|Digital voice recorder|
Establish an interview schedule
A specific date and time keeps your project on track and gives you credibility and shows courtesy to your subject. One possible schedule is one hour per week at 10 a.m. for eight weeks. You may extend the number of weeks if more time is needed, but it’s a good idea not to extend the clock time. I have a client with Attention Deficit Disorder and a bladder issue. He can only do thirty minutes at a time before he begins to dramatically digress, becomes tired, and has to go to the toilet. Elderly persons need special consideration and often thirty minutes is their maximum.
Interview in a comfortable place for your subject
I have done interviews on the telephone, in a subject’s home or office, and in a library. Avoid especially dark places and places that are too bright as well as public places such as restaurants where many noises can interfere. Sit where there is equal light on your face and the face of your subject. I prefer to sit across from my subjects rather that at their sides. Comfortable chairs in a living room or den work well. I have interviewed at a kitchen table at the request of a subject.
Write your questions
Even experienced interviewers bring written questions. Determine whether an interview will cover childhood, adolescence, married life and family, career and so forth and prepare accordingly. Most likely you will deviate from your prepared questions as you seek to expand a subject’s story. Ask open-ended questions that cannot be answered by yes or no. Questions fall into the basics of who, what, where, when, why and how. Be careful using why so as not to appear threatening. See the resources at the end of this article for sample questions.
Use a digital voice recorder
Digital voice recorders range in price from $30 to $500 depending on their features. Simple and low-priced work for me. Learn how to use your recorder before going to an interview. Read the instructions and practice. Set up the recorder with batteries, date and time before the interview. Most recorders have a Hold button or tab which you should engage before you arrive for the interview and which can be easily disengaged when you start the interview.
Have an extra set of batteries with you at the interview. I use longer-life lithium batteries. Some recorders have an indicator to signal when battery life is low. Sometimes, though, batteries die without warning, much like a car battery. I usually glance at my recorder every few minutes during an interview to see whether it is still recording. On one occasion I didn’t do that and discovered later the batteries had quit five minutes into a one-hour interview. I was embarrassed to ask the subject to re-do the interview the next week and she graciously agreed.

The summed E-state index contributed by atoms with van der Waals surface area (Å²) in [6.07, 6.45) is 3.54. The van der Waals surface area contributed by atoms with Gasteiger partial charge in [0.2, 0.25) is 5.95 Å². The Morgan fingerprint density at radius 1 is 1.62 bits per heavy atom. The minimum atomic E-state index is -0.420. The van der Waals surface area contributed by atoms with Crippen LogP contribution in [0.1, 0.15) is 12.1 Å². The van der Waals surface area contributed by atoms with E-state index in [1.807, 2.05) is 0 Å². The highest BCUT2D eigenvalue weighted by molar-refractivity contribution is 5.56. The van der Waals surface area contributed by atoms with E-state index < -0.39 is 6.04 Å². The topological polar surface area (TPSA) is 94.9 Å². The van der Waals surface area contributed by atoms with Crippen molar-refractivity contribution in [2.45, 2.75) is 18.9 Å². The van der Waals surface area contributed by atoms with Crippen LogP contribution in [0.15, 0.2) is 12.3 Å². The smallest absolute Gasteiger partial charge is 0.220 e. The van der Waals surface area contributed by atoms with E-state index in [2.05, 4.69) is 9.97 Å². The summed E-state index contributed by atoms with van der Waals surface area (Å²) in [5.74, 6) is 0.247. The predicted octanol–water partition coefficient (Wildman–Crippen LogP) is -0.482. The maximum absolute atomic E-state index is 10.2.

Buy a device that plugs into your recorder and telephone for conducting telephone interviews. These can range from $20 to $40.
Take notes while recording
This might sound unnecessary, but you will appreciate it when you begin writing. I use a lined yellow pad and write the date of the interview at the top along with the name of the subject. As the interview progresses I write memory joggers, such as: “Eighth birthday party.” “First date.” “Learning to drive.” “Years in the Marines.” Most often there are several dates and sets of notes on the same sheet. These make it easier for me to locate the correct document and organize the material when I begin writing.
Keep the interview confidential
Do not talk of the interview contents away from your subject. Memoirs are quite personal and it is up to your subject to decide how the information will be used.
Resources for interview questions
All of the following are free:
Oral History Interviews, Questions and Topics
35-page Memory List Question Book
Memoirs by Web Biographies
50 Best Lifestory Questions
Share your tips on interviewing best practices. Select comments below or send an email.
Photo: Quinton T. Burris